American elections are dominated by the four year terms of the President and Vice President. While Congressman serve two year terms, and Senators serve six year terms, it is the four year cycle which sets the tone for initiative. It so happens that the activities of the major political parties and the incumbent President affect the stock market and this week’s subject is about that relationship.
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Market observers have noticed that the stock market tends to do best when the house and/or Senate are controlled by one party, and the Executive office is held by a member of the opposite party. Apparently, when Washington is in gridlock with one branch acting as a check and balance to the other, things are less likely to get out of hand. When the same party controls both the executive branch and Congress, spending tends to run amuck and the stock market usually performs poorly.
With the Democrats in control of the House, the Senate, and Obama’s executive branch, we could predict that the market will find it difficult to move forward in the next two years. It is clear that spending is greater than at any other time in U.S. history and that won’t bode well over time.
We actually didn’t want to focus on the aspect of who controls that various branches of government in the U.S. but rather wanted to focus on what happens during the four year cycle of a U.S. President’s term in office.
When the President takes office, the President needs to follow-up on Campaign promises and pushes to accomplish the major goals of their presidency. The first year is about gaining momentum on the things that matter to the President and an increase in spending generally accompanies this with rewards dolled out the those that helped the President achieve victory in the elections held in November of the prior year. Necessarily then, the orgy of spending in the first year isn’t generally perceived to be a positive by market participants and that first year is generally a relatively poor performance year for the market.
The second year of office has more emphasis on seeing the goals through and the funding initiated in the first term is still trickling through much of the budget processes. Again, the focus is on spending and bending members of Congress to go along with the President’s agenda. The market tends to see this as a negative as spending remains relatively unconstrained. This translates to another year of relative underperformance for the stock market.
The third year of office tends to take on an entirely different tone. For one, another election was held and there are changes in the members of the House and for 1/3rd of the seats in the Senate. This can change the level of cooperation between Congress and the Executive branch. It is generally a move toward a bit more gridlock which slows spending. In addition, the leadership of political parties begin to position for the next four year election. They realize that voters tend to favor the party that seems like it is being more responsible. If the economy improves before the election, voters tend to re-elect the incumbent or put into place another member of the same party who rides the coat tails of the sitting President.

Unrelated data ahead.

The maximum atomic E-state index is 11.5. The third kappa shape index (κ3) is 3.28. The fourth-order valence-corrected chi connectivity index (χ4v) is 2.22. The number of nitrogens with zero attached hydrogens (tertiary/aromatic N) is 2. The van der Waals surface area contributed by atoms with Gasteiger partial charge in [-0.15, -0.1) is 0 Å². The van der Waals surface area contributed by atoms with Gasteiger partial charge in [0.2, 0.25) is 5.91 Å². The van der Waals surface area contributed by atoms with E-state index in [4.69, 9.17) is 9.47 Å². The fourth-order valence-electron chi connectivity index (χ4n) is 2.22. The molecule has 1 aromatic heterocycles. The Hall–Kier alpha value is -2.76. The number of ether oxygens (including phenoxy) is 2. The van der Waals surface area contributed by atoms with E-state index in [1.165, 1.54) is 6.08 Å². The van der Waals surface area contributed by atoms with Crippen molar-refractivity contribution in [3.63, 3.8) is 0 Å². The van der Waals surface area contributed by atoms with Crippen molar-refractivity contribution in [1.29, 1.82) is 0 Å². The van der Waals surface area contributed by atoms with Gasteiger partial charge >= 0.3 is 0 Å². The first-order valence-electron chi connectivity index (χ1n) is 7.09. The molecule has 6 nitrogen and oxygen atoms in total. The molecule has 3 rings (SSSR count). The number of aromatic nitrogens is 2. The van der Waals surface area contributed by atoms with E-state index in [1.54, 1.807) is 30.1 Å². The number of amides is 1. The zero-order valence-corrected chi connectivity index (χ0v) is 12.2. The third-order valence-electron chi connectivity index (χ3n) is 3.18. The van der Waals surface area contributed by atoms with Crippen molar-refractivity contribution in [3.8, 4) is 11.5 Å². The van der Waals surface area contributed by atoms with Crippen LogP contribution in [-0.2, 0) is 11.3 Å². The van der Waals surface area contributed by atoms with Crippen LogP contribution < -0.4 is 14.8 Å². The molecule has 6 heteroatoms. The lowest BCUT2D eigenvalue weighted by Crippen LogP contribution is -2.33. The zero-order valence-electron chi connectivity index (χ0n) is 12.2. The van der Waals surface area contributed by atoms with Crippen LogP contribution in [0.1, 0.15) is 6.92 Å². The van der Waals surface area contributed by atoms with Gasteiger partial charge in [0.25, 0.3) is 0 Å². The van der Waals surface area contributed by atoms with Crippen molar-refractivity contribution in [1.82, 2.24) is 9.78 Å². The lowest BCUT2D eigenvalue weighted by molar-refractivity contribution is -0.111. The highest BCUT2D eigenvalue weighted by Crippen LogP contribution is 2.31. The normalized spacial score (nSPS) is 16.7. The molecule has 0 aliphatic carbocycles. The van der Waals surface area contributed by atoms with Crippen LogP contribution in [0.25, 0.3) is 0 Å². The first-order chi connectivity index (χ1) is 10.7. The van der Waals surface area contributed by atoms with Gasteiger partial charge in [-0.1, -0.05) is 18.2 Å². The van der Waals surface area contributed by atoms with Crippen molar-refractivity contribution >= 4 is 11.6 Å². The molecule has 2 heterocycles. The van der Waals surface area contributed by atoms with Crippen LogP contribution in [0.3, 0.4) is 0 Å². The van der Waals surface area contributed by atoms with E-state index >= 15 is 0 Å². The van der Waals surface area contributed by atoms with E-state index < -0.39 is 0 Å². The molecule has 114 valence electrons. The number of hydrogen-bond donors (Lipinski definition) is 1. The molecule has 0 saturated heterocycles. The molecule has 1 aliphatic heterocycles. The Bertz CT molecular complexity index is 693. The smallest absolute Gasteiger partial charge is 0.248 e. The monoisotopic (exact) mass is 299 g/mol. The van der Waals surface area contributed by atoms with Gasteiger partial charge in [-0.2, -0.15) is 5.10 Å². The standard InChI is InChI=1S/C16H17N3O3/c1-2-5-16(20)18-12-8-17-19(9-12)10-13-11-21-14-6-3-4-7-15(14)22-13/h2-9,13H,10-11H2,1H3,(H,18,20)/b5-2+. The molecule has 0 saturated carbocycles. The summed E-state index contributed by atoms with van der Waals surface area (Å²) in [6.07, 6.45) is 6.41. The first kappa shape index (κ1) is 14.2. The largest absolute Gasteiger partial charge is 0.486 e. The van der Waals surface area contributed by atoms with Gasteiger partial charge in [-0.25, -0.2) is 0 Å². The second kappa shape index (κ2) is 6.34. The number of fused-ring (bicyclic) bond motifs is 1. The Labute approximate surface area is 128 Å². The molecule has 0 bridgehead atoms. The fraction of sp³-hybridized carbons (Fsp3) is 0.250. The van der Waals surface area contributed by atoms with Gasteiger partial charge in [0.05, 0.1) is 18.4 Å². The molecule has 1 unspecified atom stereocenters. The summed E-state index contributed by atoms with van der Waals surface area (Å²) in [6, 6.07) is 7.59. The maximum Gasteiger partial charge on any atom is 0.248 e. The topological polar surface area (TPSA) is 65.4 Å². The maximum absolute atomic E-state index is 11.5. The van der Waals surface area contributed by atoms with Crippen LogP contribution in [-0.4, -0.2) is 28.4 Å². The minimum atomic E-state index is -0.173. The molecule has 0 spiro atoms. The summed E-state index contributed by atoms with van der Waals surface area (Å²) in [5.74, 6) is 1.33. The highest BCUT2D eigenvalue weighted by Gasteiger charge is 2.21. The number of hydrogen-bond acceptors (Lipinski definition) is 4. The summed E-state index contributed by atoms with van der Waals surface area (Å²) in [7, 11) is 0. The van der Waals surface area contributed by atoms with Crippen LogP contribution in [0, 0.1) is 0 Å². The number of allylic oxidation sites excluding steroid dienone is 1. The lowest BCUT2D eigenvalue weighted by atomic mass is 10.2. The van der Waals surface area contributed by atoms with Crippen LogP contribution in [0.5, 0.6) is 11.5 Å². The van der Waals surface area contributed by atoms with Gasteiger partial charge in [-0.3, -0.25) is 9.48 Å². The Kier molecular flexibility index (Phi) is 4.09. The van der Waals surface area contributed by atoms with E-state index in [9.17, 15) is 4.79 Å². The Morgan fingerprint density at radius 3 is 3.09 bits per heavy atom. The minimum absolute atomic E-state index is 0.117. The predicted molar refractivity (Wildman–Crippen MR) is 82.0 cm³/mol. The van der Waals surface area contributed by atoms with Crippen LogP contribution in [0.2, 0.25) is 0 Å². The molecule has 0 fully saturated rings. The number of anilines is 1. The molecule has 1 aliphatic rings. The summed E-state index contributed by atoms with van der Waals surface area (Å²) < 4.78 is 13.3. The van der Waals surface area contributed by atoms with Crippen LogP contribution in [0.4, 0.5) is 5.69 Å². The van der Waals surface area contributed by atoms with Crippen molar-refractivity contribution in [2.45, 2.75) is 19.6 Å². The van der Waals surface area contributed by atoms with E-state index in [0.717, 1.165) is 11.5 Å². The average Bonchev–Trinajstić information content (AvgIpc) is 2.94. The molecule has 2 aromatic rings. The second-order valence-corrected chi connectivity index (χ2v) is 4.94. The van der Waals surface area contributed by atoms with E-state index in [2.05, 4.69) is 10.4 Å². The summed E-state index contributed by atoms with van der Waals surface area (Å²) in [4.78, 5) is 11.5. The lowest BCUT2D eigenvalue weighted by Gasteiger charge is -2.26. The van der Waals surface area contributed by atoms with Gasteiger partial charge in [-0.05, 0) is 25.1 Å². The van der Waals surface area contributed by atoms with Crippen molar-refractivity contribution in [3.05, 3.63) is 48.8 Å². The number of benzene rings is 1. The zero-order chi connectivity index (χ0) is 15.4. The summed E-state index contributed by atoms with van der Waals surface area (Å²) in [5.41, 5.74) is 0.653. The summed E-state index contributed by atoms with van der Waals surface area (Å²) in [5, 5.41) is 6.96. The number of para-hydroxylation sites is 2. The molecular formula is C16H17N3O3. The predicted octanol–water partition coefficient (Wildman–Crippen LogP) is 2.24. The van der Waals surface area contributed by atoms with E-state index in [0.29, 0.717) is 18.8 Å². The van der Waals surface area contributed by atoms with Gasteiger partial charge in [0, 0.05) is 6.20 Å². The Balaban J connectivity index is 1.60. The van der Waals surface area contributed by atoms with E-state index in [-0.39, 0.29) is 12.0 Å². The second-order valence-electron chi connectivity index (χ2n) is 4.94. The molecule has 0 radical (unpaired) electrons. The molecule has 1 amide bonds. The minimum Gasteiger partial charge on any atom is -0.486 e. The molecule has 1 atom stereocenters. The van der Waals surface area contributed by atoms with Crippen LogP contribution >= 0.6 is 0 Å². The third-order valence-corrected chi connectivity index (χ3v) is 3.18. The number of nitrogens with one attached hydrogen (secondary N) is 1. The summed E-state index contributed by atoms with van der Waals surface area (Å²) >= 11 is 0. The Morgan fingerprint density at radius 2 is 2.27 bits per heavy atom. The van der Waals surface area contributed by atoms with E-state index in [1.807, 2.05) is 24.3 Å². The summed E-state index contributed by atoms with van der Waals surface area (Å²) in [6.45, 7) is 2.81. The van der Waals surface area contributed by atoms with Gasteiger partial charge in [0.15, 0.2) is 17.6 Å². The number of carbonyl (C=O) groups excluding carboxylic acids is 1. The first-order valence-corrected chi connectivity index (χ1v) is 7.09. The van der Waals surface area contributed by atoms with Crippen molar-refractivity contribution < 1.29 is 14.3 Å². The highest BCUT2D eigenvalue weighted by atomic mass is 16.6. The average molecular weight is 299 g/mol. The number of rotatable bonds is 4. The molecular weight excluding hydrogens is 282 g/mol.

This sort of improvement in fiscal restraint and an improved economy takes awhile to get into place so it begins in the third year of the Presidency and market participants notice this. This results in relative outperformance for the stock market in the third year of a Presidency.
The fourth year is all about getting re-elected or positioning a successor to win the election. The President shapes policies and reduces spending in a bid to upset as few voters as possible. In general, the President continues to press for fiscal restraint reducing deficit spending and taking steps to actively improve the U.S. economy. This results in an outperformance in the fourth year of the Presidency, which is the election year. Note that late in the year, after the election, the momentum of the upswing that is in place going into November can change, especially if the election results in a future change in party leadership in the executive branch.
What does this mean for the rest of 2009? This would be the first year in a four year cycle suggesting an underperforming year. I would argue, however, that with the collapse of the market in 2008, the market could bounce back a fair amount (as it has done). One must balance a recovery from severely oversold conditions against the Presidential Election Cycle in order to determine what this means for U.S. stock markets.
It seems clear that the reaction of market participants was too negative at the levels reached at the nadirs in the market collapse. This suggests a recovery from those levels predisposes the markets toward a move higher. Given that underperformance in year one of the election cycle takes away from the move higher, I would suggest that market participants would do well to temper enthusiasm about market rallies with the reality that regaining too much ground too quickly will likely lead to another correction. If would further postulate that, if we don’t get a pull-back early in the second half of the year, the likelihood of maintaining or improving from current levels is actually quite low and we could see a collapse late in the year.